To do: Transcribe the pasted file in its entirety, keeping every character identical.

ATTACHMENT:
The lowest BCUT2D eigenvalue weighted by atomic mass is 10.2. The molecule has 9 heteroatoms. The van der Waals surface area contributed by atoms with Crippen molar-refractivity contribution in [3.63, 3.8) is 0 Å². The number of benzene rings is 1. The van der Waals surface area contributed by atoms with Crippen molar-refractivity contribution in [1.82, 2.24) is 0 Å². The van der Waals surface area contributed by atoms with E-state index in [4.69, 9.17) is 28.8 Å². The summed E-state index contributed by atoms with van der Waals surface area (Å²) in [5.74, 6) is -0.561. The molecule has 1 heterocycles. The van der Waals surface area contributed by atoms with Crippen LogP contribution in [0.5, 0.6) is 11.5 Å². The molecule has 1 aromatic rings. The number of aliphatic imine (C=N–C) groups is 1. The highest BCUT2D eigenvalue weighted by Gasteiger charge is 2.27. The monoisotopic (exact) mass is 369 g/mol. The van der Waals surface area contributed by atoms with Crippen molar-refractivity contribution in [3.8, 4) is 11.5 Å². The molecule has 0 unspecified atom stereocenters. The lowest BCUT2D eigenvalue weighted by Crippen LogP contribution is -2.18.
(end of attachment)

The lowest BCUT2D eigenvalue weighted by atomic mass is 10.2. The molecule has 9 heteroatoms. The van der Waals surface area contributed by atoms with Crippen molar-refractivity contribution in [3.63, 3.8) is 0 Å². The number of benzene rings is 1. The van der Waals surface area contributed by atoms with Crippen molar-refractivity contribution in [1.82, 2.24) is 0 Å². The van der Waals surface area contributed by atoms with E-state index in [4.69, 9.17) is 28.8 Å². The summed E-state index contributed by atoms with van der Waals surface area (Å²) in [5.74, 6) is -0.561. The molecule has 1 heterocycles. The van der Waals surface area contributed by atoms with Crippen LogP contribution in [0.5, 0.6) is 11.5 Å². The molecule has 1 aromatic rings. The number of aliphatic imine (C=N–C) groups is 1. The highest BCUT2D eigenvalue weighted by Gasteiger charge is 2.27. The monoisotopic (exact) mass is 369 g/mol. The van der Waals surface area contributed by atoms with Crippen molar-refractivity contribution in [3.8, 4) is 11.5 Å². The molecule has 0 unspecified atom stereocenters. The lowest BCUT2D eigenvalue weighted by Crippen LogP contribution is -2.18.